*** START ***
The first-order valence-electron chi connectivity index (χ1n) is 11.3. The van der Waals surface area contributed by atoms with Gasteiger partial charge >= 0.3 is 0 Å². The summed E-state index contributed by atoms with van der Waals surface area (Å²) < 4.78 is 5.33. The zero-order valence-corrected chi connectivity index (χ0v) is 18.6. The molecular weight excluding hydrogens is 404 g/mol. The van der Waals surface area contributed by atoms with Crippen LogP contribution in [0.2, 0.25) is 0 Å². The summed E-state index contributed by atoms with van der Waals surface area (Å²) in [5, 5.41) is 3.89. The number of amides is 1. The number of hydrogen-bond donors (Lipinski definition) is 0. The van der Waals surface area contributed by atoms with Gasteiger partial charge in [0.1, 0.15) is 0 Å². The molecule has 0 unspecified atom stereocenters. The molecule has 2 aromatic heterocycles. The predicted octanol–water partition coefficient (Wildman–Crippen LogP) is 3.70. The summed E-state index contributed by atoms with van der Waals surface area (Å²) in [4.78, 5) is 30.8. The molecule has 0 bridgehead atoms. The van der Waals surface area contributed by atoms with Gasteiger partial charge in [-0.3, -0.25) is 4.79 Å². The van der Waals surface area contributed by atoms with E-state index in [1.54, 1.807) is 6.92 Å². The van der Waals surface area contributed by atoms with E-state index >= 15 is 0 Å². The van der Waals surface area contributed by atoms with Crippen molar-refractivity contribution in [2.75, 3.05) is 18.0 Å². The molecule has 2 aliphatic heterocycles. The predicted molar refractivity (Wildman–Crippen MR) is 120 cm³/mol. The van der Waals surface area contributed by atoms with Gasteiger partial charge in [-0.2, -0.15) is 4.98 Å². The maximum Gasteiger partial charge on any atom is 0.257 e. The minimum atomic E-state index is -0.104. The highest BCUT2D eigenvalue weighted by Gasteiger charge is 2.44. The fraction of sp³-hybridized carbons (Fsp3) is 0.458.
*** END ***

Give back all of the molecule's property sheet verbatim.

The first-order valence-electron chi connectivity index (χ1n) is 11.3. The van der Waals surface area contributed by atoms with Gasteiger partial charge >= 0.3 is 0 Å². The summed E-state index contributed by atoms with van der Waals surface area (Å²) < 4.78 is 5.33. The zero-order valence-corrected chi connectivity index (χ0v) is 18.6. The molecular weight excluding hydrogens is 404 g/mol. The van der Waals surface area contributed by atoms with Crippen LogP contribution in [0.2, 0.25) is 0 Å². The summed E-state index contributed by atoms with van der Waals surface area (Å²) in [5, 5.41) is 3.89. The number of amides is 1. The number of hydrogen-bond donors (Lipinski definition) is 0. The van der Waals surface area contributed by atoms with Gasteiger partial charge in [0.1, 0.15) is 0 Å². The molecule has 0 unspecified atom stereocenters. The molecule has 2 aromatic heterocycles. The predicted octanol–water partition coefficient (Wildman–Crippen LogP) is 3.70. The summed E-state index contributed by atoms with van der Waals surface area (Å²) in [4.78, 5) is 30.8. The molecule has 0 bridgehead atoms. The van der Waals surface area contributed by atoms with Gasteiger partial charge in [-0.3, -0.25) is 4.79 Å². The van der Waals surface area contributed by atoms with E-state index in [1.54, 1.807) is 6.92 Å². The van der Waals surface area contributed by atoms with E-state index >= 15 is 0 Å². The van der Waals surface area contributed by atoms with Crippen molar-refractivity contribution in [2.75, 3.05) is 18.0 Å². The molecule has 2 aliphatic heterocycles. The predicted molar refractivity (Wildman–Crippen MR) is 120 cm³/mol. The van der Waals surface area contributed by atoms with Gasteiger partial charge in [-0.2, -0.15) is 4.98 Å². The maximum Gasteiger partial charge on any atom is 0.257 e. The minimum atomic E-state index is -0.104. The highest BCUT2D eigenvalue weighted by Gasteiger charge is 2.44. The fraction of sp³-hybridized carbons (Fsp3) is 0.458.